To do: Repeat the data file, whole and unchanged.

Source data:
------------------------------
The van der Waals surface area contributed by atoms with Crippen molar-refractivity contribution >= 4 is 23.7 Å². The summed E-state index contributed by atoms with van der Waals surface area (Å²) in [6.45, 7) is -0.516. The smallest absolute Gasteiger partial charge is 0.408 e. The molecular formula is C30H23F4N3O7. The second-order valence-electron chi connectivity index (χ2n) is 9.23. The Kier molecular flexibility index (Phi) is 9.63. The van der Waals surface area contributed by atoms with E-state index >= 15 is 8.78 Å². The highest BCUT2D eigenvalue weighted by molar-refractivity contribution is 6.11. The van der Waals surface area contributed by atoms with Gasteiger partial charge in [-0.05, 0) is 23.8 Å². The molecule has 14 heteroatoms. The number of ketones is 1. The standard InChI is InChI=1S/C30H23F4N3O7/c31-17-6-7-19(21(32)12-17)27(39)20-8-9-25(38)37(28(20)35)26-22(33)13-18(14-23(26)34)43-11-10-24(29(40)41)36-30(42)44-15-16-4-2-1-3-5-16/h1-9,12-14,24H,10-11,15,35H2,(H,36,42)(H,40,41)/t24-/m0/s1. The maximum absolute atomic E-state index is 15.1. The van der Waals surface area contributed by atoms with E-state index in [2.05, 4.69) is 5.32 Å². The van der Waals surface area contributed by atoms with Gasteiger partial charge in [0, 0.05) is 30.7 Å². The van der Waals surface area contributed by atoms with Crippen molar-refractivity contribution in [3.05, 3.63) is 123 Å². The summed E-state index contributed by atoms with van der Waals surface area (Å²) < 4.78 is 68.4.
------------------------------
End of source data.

The van der Waals surface area contributed by atoms with Crippen molar-refractivity contribution >= 4 is 23.7 Å². The summed E-state index contributed by atoms with van der Waals surface area (Å²) in [6.45, 7) is -0.516. The smallest absolute Gasteiger partial charge is 0.408 e. The molecular formula is C30H23F4N3O7. The second-order valence-electron chi connectivity index (χ2n) is 9.23. The Kier molecular flexibility index (Phi) is 9.63. The van der Waals surface area contributed by atoms with E-state index >= 15 is 8.78 Å². The highest BCUT2D eigenvalue weighted by molar-refractivity contribution is 6.11. The van der Waals surface area contributed by atoms with Gasteiger partial charge in [-0.05, 0) is 23.8 Å². The molecule has 14 heteroatoms. The number of ketones is 1. The standard InChI is InChI=1S/C30H23F4N3O7/c31-17-6-7-19(21(32)12-17)27(39)20-8-9-25(38)37(28(20)35)26-22(33)13-18(14-23(26)34)43-11-10-24(29(40)41)36-30(42)44-15-16-4-2-1-3-5-16/h1-9,12-14,24H,10-11,15,35H2,(H,36,42)(H,40,41)/t24-/m0/s1. The maximum absolute atomic E-state index is 15.1. The van der Waals surface area contributed by atoms with E-state index in [2.05, 4.69) is 5.32 Å². The van der Waals surface area contributed by atoms with Gasteiger partial charge in [0, 0.05) is 30.7 Å². The van der Waals surface area contributed by atoms with Crippen molar-refractivity contribution in [3.05, 3.63) is 123 Å². The summed E-state index contributed by atoms with van der Waals surface area (Å²) < 4.78 is 68.4.